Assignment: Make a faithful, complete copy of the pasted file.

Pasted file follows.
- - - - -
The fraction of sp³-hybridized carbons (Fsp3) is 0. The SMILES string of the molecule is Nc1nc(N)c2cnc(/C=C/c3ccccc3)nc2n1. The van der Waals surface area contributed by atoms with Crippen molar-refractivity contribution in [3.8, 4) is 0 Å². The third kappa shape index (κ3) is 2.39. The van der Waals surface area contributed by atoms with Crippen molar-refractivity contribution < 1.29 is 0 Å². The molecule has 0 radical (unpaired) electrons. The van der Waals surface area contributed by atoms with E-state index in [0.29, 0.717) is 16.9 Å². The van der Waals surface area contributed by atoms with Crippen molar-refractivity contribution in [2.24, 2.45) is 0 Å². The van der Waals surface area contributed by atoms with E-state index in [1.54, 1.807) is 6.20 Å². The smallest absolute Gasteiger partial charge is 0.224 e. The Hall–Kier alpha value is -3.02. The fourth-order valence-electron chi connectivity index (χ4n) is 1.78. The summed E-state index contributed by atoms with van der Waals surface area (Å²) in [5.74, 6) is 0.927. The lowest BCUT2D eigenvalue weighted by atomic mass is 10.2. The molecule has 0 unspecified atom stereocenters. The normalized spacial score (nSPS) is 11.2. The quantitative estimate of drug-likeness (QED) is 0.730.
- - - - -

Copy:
The fraction of sp³-hybridized carbons (Fsp3) is 0. The SMILES string of the molecule is Nc1nc(N)c2cnc(/C=C/c3ccccc3)nc2n1. The van der Waals surface area contributed by atoms with Crippen molar-refractivity contribution in [3.8, 4) is 0 Å². The third kappa shape index (κ3) is 2.39. The van der Waals surface area contributed by atoms with Crippen molar-refractivity contribution < 1.29 is 0 Å². The molecule has 0 radical (unpaired) electrons. The van der Waals surface area contributed by atoms with E-state index in [0.29, 0.717) is 16.9 Å². The van der Waals surface area contributed by atoms with Crippen molar-refractivity contribution in [2.24, 2.45) is 0 Å². The van der Waals surface area contributed by atoms with E-state index in [1.54, 1.807) is 6.20 Å². The smallest absolute Gasteiger partial charge is 0.224 e. The Hall–Kier alpha value is -3.02. The fourth-order valence-electron chi connectivity index (χ4n) is 1.78. The summed E-state index contributed by atoms with van der Waals surface area (Å²) in [5.74, 6) is 0.927. The lowest BCUT2D eigenvalue weighted by atomic mass is 10.2. The molecule has 0 unspecified atom stereocenters. The normalized spacial score (nSPS) is 11.2. The quantitative estimate of drug-likeness (QED) is 0.730.